Archive for March, 2014

Now You See Him…

Monday, March 31st, 2014

Photo: Michael Graham Smith

… and Michael for one is delighted and has sent me photos of the wandering prodigal.

For anyone who doesn’t know the shenanigans, Greenwich’s ugliest statue disappeared some time ago, not long before Greenwich Inc, who had taken over much many of Greenwich’s once-great eateries and run them into the ground, went bust.

All kinds of rumours abounded over what had happened to the sculpture, most of which surrounded its ideal candidacy for being melted down to resemble that Henry Moore piece on Millbank and its projected value in metal form. If you missed it all, Greenwich Visitor covers it nicely in its Jan edition.

But then suddenly last Thursday, Jonathan at the Greenwich Society sent me this:

Photo: Jonathan Chandler

…and all the cards were back on the table.

In a very short time, he was right back where he’d been upsetting me for several years.

Photo: Jonathan Chandler

So what the hell’s been going on there, then..?

If he was taken away for cleaning/mending/whatever why were Greenwich Inc so bloomin’ cagey about it? They could have saved themselves a lot of aggro if they’d just given us a bit of proof of Nelson’s continuing existence. Perhaps a photo of him tied up in the workshop with a current edition of Greenwich Visitor tucked under his arm?

Everyone knows what I think of this particular bit of ‘art.’I am entirely neutral about the return of the ugliest interpretation of one of history’s sexiest men, but I am pleased that at least it doesn’t appear anything sinister went on with it.

What I am much gladder about is what’s going on in the background. See that scaffolding? It’s about bloomin’ time – there were cracks all over the venerable building paint peeling and buddlia growing out of the roof. I’ve been hearing very encouraging rumours about who might be moving in there. Fingers crossed my source is right but the main thing is that money is being spent on the old girl for the first time in ages. Too late for the little nautically-themed bar that was lost under Inc’s ownership, but perhaps in time to save the rest of the historic building.

And so, for people like Micheal who sent me this, who like the statue, I leave you with another image of the returned hero. As he says – all kinds of rumours circulated but “What the Hell! Let’s rejoice at its reinstatement – welcome back Horatio!”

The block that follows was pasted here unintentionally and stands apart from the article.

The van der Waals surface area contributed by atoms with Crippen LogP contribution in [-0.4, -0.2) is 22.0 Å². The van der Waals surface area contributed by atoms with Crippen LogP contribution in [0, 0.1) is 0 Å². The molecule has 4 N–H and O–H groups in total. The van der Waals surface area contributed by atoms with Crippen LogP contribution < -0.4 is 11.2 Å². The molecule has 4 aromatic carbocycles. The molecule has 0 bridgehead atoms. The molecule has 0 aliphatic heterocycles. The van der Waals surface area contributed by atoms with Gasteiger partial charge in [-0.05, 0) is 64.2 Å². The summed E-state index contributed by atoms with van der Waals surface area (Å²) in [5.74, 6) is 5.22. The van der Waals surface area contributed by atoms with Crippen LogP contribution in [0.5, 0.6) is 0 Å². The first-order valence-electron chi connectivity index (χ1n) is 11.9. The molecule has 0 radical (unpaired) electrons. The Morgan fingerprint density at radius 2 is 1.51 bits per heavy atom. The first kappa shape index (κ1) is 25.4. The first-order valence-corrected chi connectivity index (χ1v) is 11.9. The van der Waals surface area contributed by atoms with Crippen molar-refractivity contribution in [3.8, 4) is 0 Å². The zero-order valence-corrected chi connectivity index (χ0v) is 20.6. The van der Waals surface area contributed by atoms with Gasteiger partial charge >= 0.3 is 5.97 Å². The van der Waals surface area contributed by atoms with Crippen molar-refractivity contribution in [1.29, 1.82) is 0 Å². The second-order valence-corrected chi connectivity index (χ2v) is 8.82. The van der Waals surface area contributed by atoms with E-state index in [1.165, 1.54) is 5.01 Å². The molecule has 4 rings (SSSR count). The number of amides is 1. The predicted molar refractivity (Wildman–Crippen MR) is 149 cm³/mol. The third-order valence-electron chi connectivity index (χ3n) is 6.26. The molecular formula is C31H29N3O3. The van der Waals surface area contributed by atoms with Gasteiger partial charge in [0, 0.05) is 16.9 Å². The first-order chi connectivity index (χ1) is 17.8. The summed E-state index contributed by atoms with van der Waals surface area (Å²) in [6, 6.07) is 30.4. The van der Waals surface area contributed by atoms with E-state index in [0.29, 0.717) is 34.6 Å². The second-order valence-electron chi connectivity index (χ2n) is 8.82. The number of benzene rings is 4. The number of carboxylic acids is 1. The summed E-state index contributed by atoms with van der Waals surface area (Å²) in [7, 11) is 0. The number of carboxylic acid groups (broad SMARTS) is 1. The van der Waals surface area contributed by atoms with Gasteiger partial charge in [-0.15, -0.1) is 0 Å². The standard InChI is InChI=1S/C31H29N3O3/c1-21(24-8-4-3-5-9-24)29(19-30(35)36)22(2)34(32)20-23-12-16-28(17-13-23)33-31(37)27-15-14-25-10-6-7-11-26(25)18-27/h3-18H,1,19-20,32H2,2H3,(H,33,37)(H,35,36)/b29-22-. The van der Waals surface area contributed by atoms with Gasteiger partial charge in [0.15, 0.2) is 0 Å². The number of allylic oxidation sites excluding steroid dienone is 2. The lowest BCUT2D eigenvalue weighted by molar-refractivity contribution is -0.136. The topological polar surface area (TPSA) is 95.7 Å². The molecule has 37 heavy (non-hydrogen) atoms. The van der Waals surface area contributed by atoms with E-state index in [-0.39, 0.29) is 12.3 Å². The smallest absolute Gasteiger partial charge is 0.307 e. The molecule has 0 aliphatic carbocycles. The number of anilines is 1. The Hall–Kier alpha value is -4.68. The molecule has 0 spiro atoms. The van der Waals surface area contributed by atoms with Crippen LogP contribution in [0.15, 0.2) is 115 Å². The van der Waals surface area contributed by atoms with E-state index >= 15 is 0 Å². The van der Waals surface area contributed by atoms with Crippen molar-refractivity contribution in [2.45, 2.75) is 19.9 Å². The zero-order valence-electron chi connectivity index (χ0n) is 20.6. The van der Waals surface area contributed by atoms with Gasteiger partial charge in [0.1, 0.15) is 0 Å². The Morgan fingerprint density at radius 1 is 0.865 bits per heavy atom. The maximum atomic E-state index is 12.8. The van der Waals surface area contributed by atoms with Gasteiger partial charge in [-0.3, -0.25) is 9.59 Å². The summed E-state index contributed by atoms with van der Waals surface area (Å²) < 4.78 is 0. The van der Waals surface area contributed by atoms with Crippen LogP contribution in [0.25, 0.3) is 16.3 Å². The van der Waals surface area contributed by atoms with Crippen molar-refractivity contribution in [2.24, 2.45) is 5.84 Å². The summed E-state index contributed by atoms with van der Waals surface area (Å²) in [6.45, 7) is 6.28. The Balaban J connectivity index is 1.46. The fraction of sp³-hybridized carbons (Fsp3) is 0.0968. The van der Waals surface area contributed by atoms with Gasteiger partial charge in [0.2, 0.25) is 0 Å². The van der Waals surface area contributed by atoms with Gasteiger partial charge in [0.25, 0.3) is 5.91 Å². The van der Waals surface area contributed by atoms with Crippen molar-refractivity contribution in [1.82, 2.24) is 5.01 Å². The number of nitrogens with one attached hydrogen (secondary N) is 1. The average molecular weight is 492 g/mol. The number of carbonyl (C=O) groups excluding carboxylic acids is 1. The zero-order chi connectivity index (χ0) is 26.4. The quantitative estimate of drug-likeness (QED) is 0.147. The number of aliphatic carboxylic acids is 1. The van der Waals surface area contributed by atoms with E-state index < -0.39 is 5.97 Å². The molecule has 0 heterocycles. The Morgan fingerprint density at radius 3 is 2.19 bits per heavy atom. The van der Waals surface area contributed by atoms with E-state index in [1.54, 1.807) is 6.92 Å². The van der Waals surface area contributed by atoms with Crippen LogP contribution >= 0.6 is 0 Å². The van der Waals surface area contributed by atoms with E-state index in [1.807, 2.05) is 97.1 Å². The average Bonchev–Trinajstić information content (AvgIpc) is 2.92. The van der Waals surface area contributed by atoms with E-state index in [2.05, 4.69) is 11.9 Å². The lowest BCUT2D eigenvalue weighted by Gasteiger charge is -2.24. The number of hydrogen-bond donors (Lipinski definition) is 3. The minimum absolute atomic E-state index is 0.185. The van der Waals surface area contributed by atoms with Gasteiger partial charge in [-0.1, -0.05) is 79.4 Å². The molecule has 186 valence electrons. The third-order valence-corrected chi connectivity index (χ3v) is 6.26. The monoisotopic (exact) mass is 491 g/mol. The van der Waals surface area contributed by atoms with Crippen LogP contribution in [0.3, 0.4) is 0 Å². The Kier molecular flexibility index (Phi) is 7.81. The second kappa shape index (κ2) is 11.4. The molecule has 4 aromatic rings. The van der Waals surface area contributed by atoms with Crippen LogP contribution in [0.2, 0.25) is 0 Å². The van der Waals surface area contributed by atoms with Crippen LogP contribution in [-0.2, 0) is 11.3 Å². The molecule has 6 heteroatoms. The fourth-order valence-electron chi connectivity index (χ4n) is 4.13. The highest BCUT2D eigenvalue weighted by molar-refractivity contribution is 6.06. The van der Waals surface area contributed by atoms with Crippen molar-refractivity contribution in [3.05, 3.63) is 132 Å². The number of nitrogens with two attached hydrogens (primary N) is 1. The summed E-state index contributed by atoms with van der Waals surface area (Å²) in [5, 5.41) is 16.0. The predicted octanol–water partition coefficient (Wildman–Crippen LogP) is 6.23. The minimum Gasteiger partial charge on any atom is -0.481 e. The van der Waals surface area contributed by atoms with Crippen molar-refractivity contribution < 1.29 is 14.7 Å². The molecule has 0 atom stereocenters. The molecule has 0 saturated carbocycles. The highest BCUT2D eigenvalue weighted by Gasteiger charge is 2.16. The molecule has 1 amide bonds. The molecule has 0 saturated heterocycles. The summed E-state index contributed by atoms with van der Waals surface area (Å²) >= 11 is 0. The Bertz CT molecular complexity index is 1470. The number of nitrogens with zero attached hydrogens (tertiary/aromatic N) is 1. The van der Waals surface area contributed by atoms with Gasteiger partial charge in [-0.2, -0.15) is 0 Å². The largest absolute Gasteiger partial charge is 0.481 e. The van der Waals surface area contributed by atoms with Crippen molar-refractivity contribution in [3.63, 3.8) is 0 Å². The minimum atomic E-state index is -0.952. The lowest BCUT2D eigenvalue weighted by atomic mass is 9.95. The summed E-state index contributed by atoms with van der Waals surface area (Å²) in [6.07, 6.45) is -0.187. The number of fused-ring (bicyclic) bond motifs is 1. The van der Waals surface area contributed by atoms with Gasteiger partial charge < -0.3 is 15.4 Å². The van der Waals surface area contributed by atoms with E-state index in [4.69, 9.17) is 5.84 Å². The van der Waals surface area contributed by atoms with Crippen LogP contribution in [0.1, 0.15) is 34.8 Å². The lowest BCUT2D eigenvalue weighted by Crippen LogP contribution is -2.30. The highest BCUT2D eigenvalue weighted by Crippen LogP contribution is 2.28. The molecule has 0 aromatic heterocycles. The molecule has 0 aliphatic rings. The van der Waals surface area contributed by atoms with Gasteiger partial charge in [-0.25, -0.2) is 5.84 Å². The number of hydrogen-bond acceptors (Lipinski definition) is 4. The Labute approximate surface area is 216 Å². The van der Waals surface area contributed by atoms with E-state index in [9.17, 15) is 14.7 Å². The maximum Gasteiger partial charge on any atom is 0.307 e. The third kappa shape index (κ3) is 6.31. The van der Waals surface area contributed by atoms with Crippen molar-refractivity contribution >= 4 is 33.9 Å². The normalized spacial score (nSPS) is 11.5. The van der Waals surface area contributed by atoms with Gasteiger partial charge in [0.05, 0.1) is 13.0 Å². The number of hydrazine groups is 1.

Photo: Michael Graham Smith

For the rest of us I leave you with the image of that scaffolding and a ray of hope for the Trafalgar itself.

Create Your Own Secret Sundial

Friday, March 28th, 2014

I know – this should really be in the Parish News section, but hey – my blog, my rules. Besides, I feel like a little bit of a midwife on this one as I helped play Cupid between the collaborators on this project…

Remember the fabulous Secret Sundial? Here it is again:

Well, after Cathy from Stereochron got in touch with me about said Secret Sundial, I put her together with the very splendid and generally-up-for-interesting-stuff Marek Kukula at the Royal Observatory, suggesting that they created a festival of sundials so people could learn to make their own and spread sunshine and time around Greenwich.

And they’re doing it! At Summer Solstice, no less!

Cathy is actually artisit in residence at Chisenhale Gallery in Victoria Park over in trendy Hackney which makes it all the cooler that ‘our’ happening is the grand culmination of the events for  her wider project. You can see all the events on the website, but this is the Greenwich one I’m puffing out my Phantom chest about…

Making Midsummer Solar Clocks
Saturday 21 June, 11am-4pm. The Royal Observatory, Greenwich Park, London SE10 8XJ
Sunday 22 June, 11am-4pm. The Hub Building, Victoria Park, London E9 5DU 

Immerse yourself in the vital link between sunlight and time by spending Midsummer learning how to make clocks from the shadows of ordinary objects. For Stereochron Island, Chisenhale Gallery and Victoria Park are collaborating with The Royal Observatory to run two day-long workshops over the Summer Solstice weekend led by Public Astronomer Marek Kukula. Both workshops explore how to tell time by the Sun, how the movements in the solar system affect shifts on Earth and how time in Greenwich Park is different from Victoria Park time.